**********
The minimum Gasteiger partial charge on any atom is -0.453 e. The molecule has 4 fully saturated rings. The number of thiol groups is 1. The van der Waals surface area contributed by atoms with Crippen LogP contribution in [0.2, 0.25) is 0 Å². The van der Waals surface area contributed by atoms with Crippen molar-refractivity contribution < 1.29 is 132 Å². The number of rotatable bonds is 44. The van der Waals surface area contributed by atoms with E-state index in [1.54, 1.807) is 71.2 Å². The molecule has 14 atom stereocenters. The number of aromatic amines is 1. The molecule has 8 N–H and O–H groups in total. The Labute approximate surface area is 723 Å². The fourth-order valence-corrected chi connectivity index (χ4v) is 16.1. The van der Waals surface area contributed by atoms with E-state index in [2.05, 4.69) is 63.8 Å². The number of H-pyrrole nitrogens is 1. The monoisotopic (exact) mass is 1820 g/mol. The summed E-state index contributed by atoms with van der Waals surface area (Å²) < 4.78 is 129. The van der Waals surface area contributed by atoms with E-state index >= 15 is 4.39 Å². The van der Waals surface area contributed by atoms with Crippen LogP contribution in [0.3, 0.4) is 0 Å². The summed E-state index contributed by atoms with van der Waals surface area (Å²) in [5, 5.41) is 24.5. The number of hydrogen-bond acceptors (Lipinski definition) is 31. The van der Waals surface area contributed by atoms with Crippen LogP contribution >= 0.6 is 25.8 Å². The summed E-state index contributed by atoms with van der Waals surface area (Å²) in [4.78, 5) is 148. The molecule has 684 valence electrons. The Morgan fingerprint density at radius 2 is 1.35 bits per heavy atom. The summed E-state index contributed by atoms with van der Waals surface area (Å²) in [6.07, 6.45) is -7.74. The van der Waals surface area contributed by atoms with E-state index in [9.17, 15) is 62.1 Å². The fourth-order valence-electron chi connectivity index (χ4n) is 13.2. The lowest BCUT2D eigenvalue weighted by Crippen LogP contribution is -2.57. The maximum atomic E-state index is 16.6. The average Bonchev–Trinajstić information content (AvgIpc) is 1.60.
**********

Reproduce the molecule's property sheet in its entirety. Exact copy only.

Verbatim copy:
The minimum Gasteiger partial charge on any atom is -0.453 e. The molecule has 4 fully saturated rings. The number of thiol groups is 1. The van der Waals surface area contributed by atoms with Crippen LogP contribution in [0.2, 0.25) is 0 Å². The van der Waals surface area contributed by atoms with Crippen molar-refractivity contribution < 1.29 is 132 Å². The number of rotatable bonds is 44. The van der Waals surface area contributed by atoms with E-state index in [1.54, 1.807) is 71.2 Å². The molecule has 14 atom stereocenters. The number of aromatic amines is 1. The molecule has 8 N–H and O–H groups in total. The Labute approximate surface area is 723 Å². The fourth-order valence-corrected chi connectivity index (χ4v) is 16.1. The van der Waals surface area contributed by atoms with E-state index in [2.05, 4.69) is 63.8 Å². The number of H-pyrrole nitrogens is 1. The monoisotopic (exact) mass is 1820 g/mol. The summed E-state index contributed by atoms with van der Waals surface area (Å²) < 4.78 is 129. The van der Waals surface area contributed by atoms with E-state index >= 15 is 4.39 Å². The van der Waals surface area contributed by atoms with Crippen LogP contribution in [0.3, 0.4) is 0 Å². The summed E-state index contributed by atoms with van der Waals surface area (Å²) in [5, 5.41) is 24.5. The number of hydrogen-bond acceptors (Lipinski definition) is 31. The van der Waals surface area contributed by atoms with Crippen LogP contribution >= 0.6 is 25.8 Å². The summed E-state index contributed by atoms with van der Waals surface area (Å²) in [4.78, 5) is 148. The molecule has 684 valence electrons. The Morgan fingerprint density at radius 2 is 1.35 bits per heavy atom. The summed E-state index contributed by atoms with van der Waals surface area (Å²) in [6.07, 6.45) is -7.74. The van der Waals surface area contributed by atoms with E-state index in [9.17, 15) is 62.1 Å². The fourth-order valence-electron chi connectivity index (χ4n) is 13.2. The lowest BCUT2D eigenvalue weighted by Crippen LogP contribution is -2.57. The maximum atomic E-state index is 16.6. The average Bonchev–Trinajstić information content (AvgIpc) is 1.60.